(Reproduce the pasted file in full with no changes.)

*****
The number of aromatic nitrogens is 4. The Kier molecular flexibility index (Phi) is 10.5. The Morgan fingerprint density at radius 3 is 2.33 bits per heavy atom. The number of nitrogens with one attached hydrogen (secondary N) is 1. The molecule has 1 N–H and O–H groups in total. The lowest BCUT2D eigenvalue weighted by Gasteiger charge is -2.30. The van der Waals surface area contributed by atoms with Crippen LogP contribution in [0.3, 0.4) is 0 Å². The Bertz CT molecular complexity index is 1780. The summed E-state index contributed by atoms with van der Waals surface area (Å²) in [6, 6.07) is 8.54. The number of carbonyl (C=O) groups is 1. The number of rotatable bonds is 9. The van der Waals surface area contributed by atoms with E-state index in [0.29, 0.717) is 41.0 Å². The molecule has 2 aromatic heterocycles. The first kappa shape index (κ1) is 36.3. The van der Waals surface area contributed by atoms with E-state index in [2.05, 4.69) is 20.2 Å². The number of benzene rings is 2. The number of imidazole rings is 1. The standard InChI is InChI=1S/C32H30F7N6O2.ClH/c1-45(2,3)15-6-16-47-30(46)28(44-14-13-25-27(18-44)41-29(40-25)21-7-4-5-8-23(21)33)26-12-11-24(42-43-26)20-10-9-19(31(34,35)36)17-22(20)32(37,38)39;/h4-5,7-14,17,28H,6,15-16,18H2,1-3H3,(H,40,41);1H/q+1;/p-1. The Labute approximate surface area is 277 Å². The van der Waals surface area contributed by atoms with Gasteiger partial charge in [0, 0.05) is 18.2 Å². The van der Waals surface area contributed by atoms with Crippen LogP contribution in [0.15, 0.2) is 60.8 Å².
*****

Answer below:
The number of aromatic nitrogens is 4. The Kier molecular flexibility index (Phi) is 10.5. The Morgan fingerprint density at radius 3 is 2.33 bits per heavy atom. The number of nitrogens with one attached hydrogen (secondary N) is 1. The molecule has 1 N–H and O–H groups in total. The lowest BCUT2D eigenvalue weighted by Gasteiger charge is -2.30. The van der Waals surface area contributed by atoms with Crippen LogP contribution in [0.3, 0.4) is 0 Å². The Bertz CT molecular complexity index is 1780. The summed E-state index contributed by atoms with van der Waals surface area (Å²) in [6, 6.07) is 8.54. The number of carbonyl (C=O) groups is 1. The number of rotatable bonds is 9. The van der Waals surface area contributed by atoms with E-state index in [0.29, 0.717) is 41.0 Å². The molecule has 2 aromatic heterocycles. The first kappa shape index (κ1) is 36.3. The van der Waals surface area contributed by atoms with E-state index in [2.05, 4.69) is 20.2 Å². The number of benzene rings is 2. The number of imidazole rings is 1. The standard InChI is InChI=1S/C32H30F7N6O2.ClH/c1-45(2,3)15-6-16-47-30(46)28(44-14-13-25-27(18-44)41-29(40-25)21-7-4-5-8-23(21)33)26-12-11-24(42-43-26)20-10-9-19(31(34,35)36)17-22(20)32(37,38)39;/h4-5,7-14,17,28H,6,15-16,18H2,1-3H3,(H,40,41);1H/q+1;/p-1. The Labute approximate surface area is 277 Å². The van der Waals surface area contributed by atoms with Gasteiger partial charge in [0, 0.05) is 18.2 Å². The van der Waals surface area contributed by atoms with Crippen LogP contribution in [0.15, 0.2) is 60.8 Å².